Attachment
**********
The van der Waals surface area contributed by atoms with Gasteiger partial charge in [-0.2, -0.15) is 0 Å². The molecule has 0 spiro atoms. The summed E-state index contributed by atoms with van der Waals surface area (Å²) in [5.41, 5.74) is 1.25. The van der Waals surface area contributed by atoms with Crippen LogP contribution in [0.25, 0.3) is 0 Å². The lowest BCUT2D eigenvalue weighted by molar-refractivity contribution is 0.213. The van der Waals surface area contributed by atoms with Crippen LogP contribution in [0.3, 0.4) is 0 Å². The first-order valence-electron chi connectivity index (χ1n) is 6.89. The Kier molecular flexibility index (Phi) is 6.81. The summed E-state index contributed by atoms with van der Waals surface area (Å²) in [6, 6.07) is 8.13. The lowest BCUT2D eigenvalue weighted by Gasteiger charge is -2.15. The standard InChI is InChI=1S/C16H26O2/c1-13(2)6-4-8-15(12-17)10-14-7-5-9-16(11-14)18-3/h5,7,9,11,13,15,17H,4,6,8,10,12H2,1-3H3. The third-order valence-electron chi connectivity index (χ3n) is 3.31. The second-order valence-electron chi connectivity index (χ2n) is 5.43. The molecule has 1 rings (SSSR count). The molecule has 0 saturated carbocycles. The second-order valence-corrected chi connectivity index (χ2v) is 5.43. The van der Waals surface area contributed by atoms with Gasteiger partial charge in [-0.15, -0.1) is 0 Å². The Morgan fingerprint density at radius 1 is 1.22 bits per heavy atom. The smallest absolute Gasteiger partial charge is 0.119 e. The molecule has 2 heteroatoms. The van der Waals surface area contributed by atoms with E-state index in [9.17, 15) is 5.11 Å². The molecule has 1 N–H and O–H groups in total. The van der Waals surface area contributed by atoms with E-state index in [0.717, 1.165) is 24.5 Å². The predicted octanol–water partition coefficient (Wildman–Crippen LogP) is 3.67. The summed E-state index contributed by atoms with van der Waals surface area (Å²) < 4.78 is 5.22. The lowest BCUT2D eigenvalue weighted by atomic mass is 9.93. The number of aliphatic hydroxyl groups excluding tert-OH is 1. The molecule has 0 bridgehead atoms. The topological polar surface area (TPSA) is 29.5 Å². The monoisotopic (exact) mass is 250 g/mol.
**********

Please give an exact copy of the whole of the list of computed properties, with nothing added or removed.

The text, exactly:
The van der Waals surface area contributed by atoms with Gasteiger partial charge in [-0.2, -0.15) is 0 Å². The molecule has 0 spiro atoms. The summed E-state index contributed by atoms with van der Waals surface area (Å²) in [5.41, 5.74) is 1.25. The van der Waals surface area contributed by atoms with Crippen LogP contribution in [0.25, 0.3) is 0 Å². The lowest BCUT2D eigenvalue weighted by molar-refractivity contribution is 0.213. The van der Waals surface area contributed by atoms with Crippen LogP contribution in [0.3, 0.4) is 0 Å². The first-order valence-electron chi connectivity index (χ1n) is 6.89. The Kier molecular flexibility index (Phi) is 6.81. The summed E-state index contributed by atoms with van der Waals surface area (Å²) in [6, 6.07) is 8.13. The lowest BCUT2D eigenvalue weighted by Gasteiger charge is -2.15. The standard InChI is InChI=1S/C16H26O2/c1-13(2)6-4-8-15(12-17)10-14-7-5-9-16(11-14)18-3/h5,7,9,11,13,15,17H,4,6,8,10,12H2,1-3H3. The third-order valence-electron chi connectivity index (χ3n) is 3.31. The second-order valence-electron chi connectivity index (χ2n) is 5.43. The molecule has 1 rings (SSSR count). The molecule has 0 saturated carbocycles. The second-order valence-corrected chi connectivity index (χ2v) is 5.43. The van der Waals surface area contributed by atoms with Gasteiger partial charge in [-0.15, -0.1) is 0 Å². The Morgan fingerprint density at radius 1 is 1.22 bits per heavy atom. The smallest absolute Gasteiger partial charge is 0.119 e. The molecule has 2 heteroatoms. The van der Waals surface area contributed by atoms with E-state index in [9.17, 15) is 5.11 Å². The molecule has 1 N–H and O–H groups in total. The van der Waals surface area contributed by atoms with E-state index in [0.717, 1.165) is 24.5 Å². The predicted octanol–water partition coefficient (Wildman–Crippen LogP) is 3.67. The summed E-state index contributed by atoms with van der Waals surface area (Å²) < 4.78 is 5.22. The lowest BCUT2D eigenvalue weighted by atomic mass is 9.93. The number of aliphatic hydroxyl groups excluding tert-OH is 1. The molecule has 0 bridgehead atoms. The topological polar surface area (TPSA) is 29.5 Å². The monoisotopic (exact) mass is 250 g/mol.